By Blake Ells
Vestavia Hills captured its first boys bowling state championship by topping East Limestone on Jan. 24 at Oak Mountain Lanes in Pelham.
A relatively new sport to state competition, the bowling championship has been recognized by the Alabama High School Athletic Association since just 2016. The championship includes all high school classifications, 1A-7A, allowing for the unique declaration of one true state champion.
The Rebels have been quietly laying a strong foundation for their program, finishing as state runners-up each of the past two seasons. Todd Evans has served as the team’s coach for each of its four years, but he is quick to credit the teams that came before this one and how integral they were to reaching these heights – guys such as Travis Saunders, Will Evans, Sam Lawhon and Barret Blackwood.
“Our old teammates taught us the spirit of competition,” said senior Boris Lu. “Travis Saunders played football before he began bowling. That group of guys led our team. They set the standard and taught us how to compete. Many of us were not athletes and did not have the same drive.”
Lu and his fellow seniors, Cameron Monistere and Beau Reed, were driven by the desire to avenge those championship shortcomings on behalf of the teammates who have since graduated.
“During their senior year, we were runners-up,” Lu said. “We all remember the pain and the tears we shed that day. We did not want to experience it again. They continue to support us. They relish in our success and share in our defeat. They always ask us how we’re doing and visit at every opportunity.”
Lu estimates that more than 100 enthusiastic Vestavia Hills bowling supporters went out to Oak Mountain to support his team.
Diversity Bred a Close-Knit Team
This team had a vast diversity in personalities, Lu said. Even more memorable for many among the group is how they came together under the leadership of Evans when they otherwise may have not done so.
“This team is really special because we are all incredibly different, but we have created a family like no other,” Lu said. “It’s a miracle that we mesh so well. No other sport can bring these unique backgrounds together.
“We are able to joke around while bowling or in everyday life. We have fun, and I can’t say the same for most teams. Coach Evans is a large part of the jokes and fun. I’ve always believed this group was a miracle. Not everyone can find such a unique band of misfits, especially in high school where cliques and stereotypes are scattered around. We win and have fun. Laugh and cry. Everything we do, we do it together.”
That bond provided an outlet for Evans to teach his team about much more than competition, and the seniors who now move on from his program value those lessons.
“Coach has taught us how to become great teammates, but even better men,” said Monistere. “I say this a lot, but a team that is this diverse usually doesn’t come together as friends as well as we did. It’s actually hard to explain in words how this team could overcome all of our differences and become such fantastic friends.”
Reed believes that this group achieved great heights because of the focus instilled within him and his teammates by Evans.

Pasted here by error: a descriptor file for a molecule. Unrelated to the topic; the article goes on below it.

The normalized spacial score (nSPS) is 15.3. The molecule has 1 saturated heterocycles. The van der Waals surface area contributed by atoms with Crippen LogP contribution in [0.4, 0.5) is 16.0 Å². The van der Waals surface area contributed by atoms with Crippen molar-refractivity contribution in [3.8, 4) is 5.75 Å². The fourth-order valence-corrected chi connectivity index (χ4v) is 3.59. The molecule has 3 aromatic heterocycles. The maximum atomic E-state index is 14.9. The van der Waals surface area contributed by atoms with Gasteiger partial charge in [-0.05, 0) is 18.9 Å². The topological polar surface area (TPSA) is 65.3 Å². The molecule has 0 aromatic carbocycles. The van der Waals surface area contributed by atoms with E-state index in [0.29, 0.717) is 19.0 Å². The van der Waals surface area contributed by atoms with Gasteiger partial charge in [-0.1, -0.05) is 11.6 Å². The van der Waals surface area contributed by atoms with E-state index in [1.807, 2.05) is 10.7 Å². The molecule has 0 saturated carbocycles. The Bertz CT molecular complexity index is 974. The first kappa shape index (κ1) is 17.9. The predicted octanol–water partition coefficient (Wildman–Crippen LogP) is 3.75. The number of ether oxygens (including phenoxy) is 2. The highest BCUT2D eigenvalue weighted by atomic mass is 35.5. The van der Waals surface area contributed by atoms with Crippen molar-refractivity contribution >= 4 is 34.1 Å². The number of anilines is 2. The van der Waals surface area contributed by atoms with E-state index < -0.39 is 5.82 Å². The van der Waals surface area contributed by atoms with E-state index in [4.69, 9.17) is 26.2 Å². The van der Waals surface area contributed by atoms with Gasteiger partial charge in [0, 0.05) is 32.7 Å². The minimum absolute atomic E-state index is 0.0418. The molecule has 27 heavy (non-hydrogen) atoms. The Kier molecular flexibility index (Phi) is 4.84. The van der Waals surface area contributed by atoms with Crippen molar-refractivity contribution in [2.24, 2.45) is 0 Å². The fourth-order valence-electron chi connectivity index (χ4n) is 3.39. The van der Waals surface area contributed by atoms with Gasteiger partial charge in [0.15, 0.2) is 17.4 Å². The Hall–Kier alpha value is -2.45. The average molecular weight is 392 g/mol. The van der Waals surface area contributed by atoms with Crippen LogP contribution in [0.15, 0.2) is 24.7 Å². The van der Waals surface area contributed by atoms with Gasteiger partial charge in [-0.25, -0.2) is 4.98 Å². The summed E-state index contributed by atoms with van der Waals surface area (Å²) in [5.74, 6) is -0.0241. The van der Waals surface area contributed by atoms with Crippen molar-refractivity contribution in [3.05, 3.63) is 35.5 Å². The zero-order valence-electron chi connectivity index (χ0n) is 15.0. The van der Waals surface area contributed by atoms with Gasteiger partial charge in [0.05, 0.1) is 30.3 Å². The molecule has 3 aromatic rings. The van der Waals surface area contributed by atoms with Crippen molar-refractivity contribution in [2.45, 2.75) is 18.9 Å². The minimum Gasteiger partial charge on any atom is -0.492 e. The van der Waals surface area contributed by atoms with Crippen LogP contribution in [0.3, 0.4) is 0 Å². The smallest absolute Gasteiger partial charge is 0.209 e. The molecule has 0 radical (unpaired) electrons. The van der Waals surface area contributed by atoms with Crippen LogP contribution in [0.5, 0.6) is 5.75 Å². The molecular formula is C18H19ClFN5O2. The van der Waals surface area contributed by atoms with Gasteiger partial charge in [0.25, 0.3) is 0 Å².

“We’ve talked a lot about moving on from the previous frame and focusing on the current frame,” said Reed. “I’ve told the team many times that if you make a bad shot, bounce back from it and don’t dwell on it. Coach has also kept us focused on how we are bowling and not how other competitors are bowling.”
The seniors leave an everlasting mark on their school – the first class to ever achieve a state championship. It’s something that they’ll take pride in for years to come.
“It feels amazing,” Monistere said. “I hope the guys behind us can continue to win championships to show people that we are the most dominant team in the state.”
And that’s still surreal. While they had all been a part of two teams that had finished second before, this is the team that reached the top and that is still new and a delightful surprise.
Team Members Being Groomed for the Future
But they will leave the program in good hands. Reed is confident that his younger brother, Walter, will be among those who carry the torch.
“This year, I had the task of looking at our junior varsity to find a potential alternate,” Reed said. “My younger brother worked his butt off to be at the top of his game and, hopefully, he’ll make varsity. He stepped up really big in regionals and the state tournament. I’m proud of him and the rest of our team for being able to keep a tight focus on the task at hand. It still feels unreal knowing that I bowl for the best team in the state.”
The 2020 version of this team that will try to repeat will not only have the younger Reed, it returns its highest finishers in individual competition, Nick Watts, who placed eighth, and Mason Maners, who placed 20th. The future is bright for this still young program.
“We seniors have driven this team to aim for the top,” Lu said. “Nick Watts has worked insanely hard this year to support the seniors. He knew how much we wanted this championship and wanted us to find that success.
“We have a massive junior varsity we continue to teach and support. We teach them more about bowling like adjusting and technique so that they can learn and share with the future of our team. Our success pushes them to continue to thrive and carry our legacy as one of the best teams in the state.”